Learn how to find and forage delicious edible mushrooms in your backyard or in a nearby forest. This video will show you the most common dangerous mushrooms to avoid, as well as common edible mushrooms that are easy to identify, such as boletes, chanterelles, and cauliflower mushrooms. Let foraging expert Feral Kevin be your guide.
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Oregon State University is providing free access to the knowledge and tools needed to help combat climate change and other world issues in a massive open online course, or MOOC, on sustainable landscape design this spring.
The four-week course, Intro to Permaculture, is a public education project that will enable students worldwide to learn about and design sustainable landscapes and ecosystems in a highly interactive way.
The class runs May 1-27, 2017, and is open to all for free.
The practical use of permaculture design techniques makes the course information easily applicable to a person’s life, said instructor Andrew Millison.
“I’ve seen exponential growth in permaculture in recent years because it directly addresses many of the issues that are on people’s minds, such as climate change, food security and the alleviation of poverty,” he said. “Permaculture offers solutions to these issues, and this course gives people a way to make a positive impact.”
Using interactive web apps, satellite imagery from Google Maps and Millison’s digital animation drawings as a guide, students will create their own landscape design site online through a series of detailed mapping exercises. By the end of the four weeks, students will be able to articulate major design strategies for each climate.
In essence, the course aims to help people see the world like never before.
“Permaculture gives people a new lens with which to see the landscape,” said Millison, who has 20 years of experience in the field. “The high-production visual element we’ll use in this class will really bring the activities to life in a way I’ve never seen before.”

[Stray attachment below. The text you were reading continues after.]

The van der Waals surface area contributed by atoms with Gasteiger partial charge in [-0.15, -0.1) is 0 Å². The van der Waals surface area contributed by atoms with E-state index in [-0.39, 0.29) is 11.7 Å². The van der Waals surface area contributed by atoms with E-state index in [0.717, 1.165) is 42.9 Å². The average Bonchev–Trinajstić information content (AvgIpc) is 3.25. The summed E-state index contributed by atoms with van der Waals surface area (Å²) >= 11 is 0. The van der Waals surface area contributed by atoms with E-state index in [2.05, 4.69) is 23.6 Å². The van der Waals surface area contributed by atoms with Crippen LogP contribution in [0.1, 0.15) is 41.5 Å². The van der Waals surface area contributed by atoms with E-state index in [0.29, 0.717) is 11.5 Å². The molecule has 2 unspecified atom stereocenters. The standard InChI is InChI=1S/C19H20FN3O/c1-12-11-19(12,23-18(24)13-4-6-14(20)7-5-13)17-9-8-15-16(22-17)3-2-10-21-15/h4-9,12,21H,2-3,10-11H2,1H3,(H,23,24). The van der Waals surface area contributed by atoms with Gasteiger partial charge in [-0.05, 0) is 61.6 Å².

The development of the MOOC is a joint effort of Open Oregon State, OSU Professional and Continuing Education, Oregon State Ecampus and OSU Extension and Experiment Station Communications.
“OSU’s strategic plan calls on us to be responsible stewards of environmental and social systems, locally and globally,” said Open Oregon State Director Dianna Fisher. “By working with the other units to develop and offer this course for free online, we can help learners everywhere do their part to address key world issues.”
This is Oregon State’s third offering of the permaculture MOOC. The course was initially offered in May 2016, and more than 16,000 worldwide participants enrolled from nations such as Australia, Argentina, Poland, Botswana, Germany, India and South Africa.
A renewable energy installation doesn’t have to be expensive. Daniel Connell shows you how to build a wind turbine for as little as $30.
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No plastics, additives, oil, glue, chemicals… Only leaves.
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Add 1 glass of water and 2 tablespoons of salt, use the lamp for 8 hours.